Ever since the installation of “Fearless Girl,” a four-foot bronze statue of a little girl facing the “Charging Bull” on Wall Street, her image has taken the social media world by storm. Boston-based State Street Global Advisors, which is an advocacy group for gender diversity at companies, initiated the statue that was cast by artist Kristen Visbal. The girl, modeled after Visbal’s friend’s 7-year-old daughter and a 9-year-old Latina, was installed between 4 a.m. and 6 a.m. on March 8, or International Women’s Day.
“Fearless Girl,” who stands confident with her hands on her hips directly across from the financial symbol of Wall Street, has attracted attention on Instagram accounts all over the world, as well as famous women like Chelsea Clinton and Jessica Chastain, who have both praised its placement. A Change.org petition to make the statue permanent (it was originally only given a one-week permit) already has more than 17,000 signatures.
But the center of all of this national attention, the 50-inch sculpture herself, was actually worked on at the New Arts Foundry studio in Hampden. Open for more than 30 years, the studio casts bronze—everything from Ray Lewis outside of M&T Bank Stadium to Jim Henson at the University of Maryland—using the ancient art of the lost-wax casting process. We talked to New Arts Foundry metal finisher Nicholas Edwards about the process of helping to create the statue, his reaction to its international reception, and what he thinks for the future of the “Fearless Girl.”
How were you approached about the project?
I work for the New Arts Foundry they had previously worked with the artist Kristen in the past. I just thought the entire idea and concept was awesome and I was honored to be a part of it. Basically, I am one of three metal finishers there, but I did the majority of the finishing work on this 'Fearless Girl' sculpture.
Talk about what exactly you did with the sculpture.
It is called lost-wax casting. The artist will sculpt it out of clay and then a rubber and plaster mold are taken from that sculpture. Then that mold is filled with a liquid wax to get the profile of the inside of the mold. Once you have the sculpture fully waxed, then you begin 'gating it up' where you’ll be pouring actual metal in. You coat wax in several layers of this ceramic coating called slurry, which builds up this really strong layer around wax so it can stand up to heat. Then you crack the shell and what’s left is the bronze casting. That’s where I come in to do the metal finishing and and weld all the pieces together. Then artists add patina to get the exact colors they want.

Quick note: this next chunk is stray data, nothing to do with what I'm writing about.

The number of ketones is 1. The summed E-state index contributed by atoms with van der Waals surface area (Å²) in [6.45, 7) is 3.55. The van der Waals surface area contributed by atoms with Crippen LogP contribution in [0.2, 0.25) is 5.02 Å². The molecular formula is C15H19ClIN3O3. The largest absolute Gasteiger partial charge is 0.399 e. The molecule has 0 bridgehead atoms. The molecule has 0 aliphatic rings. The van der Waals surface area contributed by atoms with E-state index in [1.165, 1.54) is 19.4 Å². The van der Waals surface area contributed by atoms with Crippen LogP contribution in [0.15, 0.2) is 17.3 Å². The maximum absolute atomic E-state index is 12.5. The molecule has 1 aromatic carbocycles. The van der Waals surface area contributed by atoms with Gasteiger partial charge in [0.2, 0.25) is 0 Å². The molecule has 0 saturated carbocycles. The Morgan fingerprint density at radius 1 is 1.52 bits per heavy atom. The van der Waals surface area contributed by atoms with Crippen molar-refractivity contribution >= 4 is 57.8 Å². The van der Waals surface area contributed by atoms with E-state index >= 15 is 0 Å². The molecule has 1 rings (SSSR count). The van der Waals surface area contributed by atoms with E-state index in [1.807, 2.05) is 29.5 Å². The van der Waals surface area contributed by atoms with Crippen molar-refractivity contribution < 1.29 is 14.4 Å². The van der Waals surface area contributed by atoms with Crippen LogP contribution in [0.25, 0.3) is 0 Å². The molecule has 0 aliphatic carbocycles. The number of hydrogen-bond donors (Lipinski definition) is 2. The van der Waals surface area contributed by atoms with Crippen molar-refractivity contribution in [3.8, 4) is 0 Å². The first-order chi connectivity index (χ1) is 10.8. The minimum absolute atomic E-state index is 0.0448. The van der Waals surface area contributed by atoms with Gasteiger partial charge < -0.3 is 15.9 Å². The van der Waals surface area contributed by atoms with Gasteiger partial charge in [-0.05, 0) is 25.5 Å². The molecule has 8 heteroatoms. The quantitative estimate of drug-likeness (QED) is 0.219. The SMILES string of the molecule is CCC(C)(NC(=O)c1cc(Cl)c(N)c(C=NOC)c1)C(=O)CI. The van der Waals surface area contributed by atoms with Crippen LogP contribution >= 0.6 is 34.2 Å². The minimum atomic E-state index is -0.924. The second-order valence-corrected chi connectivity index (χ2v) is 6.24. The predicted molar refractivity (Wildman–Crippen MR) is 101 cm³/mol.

What do you use to finish and smooth out the bronze?
We start with an electrical grinder to cut off all the spures and gates on it to release any air bubbles. We work from the biggest tools to smallest tools. You’ll do finishing with pneumatic grinder to shape the metal and grind it out to where you need it. You’ll weld it together to get it to the preexisting texture the artists wanted. You want the illusion it was all in one piece the whole time even though it was made in several pieces.
How long did you have the sculpture in the studio?
This was a rushed project so we only had it in the finishing department for a week or week-and-a-half. When it was ready, Kristen came in and gave us some suggestions and then they stayed there for the patina process. We did a day of nitpicking. And then it left New Arts Foundry on Friday the week before it was installed. Yeah it was very fast. Plus, we had to be super secretive about the project.
When you first saw the girl’s look, what did you think?
I thought it was amazing. I loved the sculpture to begin with and I didn’t even know the conceptual idea behind it. I thought it would have been amazing just being placed in the middle of nowhere, but once I learned it was going in front of the bull, it took it to a whole different level. She shows such a dominance and power. She’s got a very prideful look.
Have you gotten a chance in installed yet?
Not yet, but I can’t wait. My girlfriend’s family lives up in New York so I plan on going up to visit in the next week. There was a huge team of people that were a part of this, so I was happy to just play one small role.
Are you surprised with how popular of a phenomenon it’s become?
Very much so. It’s so wild and I had no idea it would take off like this. We work on pieces all the time and, initially, I thought it was just another work of art. I had no idea it was going to get such nationwide recognition. Women are awesome. I think the timeliness of it was perfect and it’s just kind of a big surprise to the world and a very powerful piece. It brings up a lot of social commentary on issues that really matter.
Do you know what the future of the sculpture is?
I’ve heard so many different things. I was told a week, a month, a year. I would love it to be a permanent installation because I think it goes great right there. Everyone here is really proud. I remember the day after International Women’s Day, my boss said, ‘Nick you’ve gotta come see of all these videos.’ And we just watched these videos of people posing with the sculpture over and over again and we all just couldn’t believe it.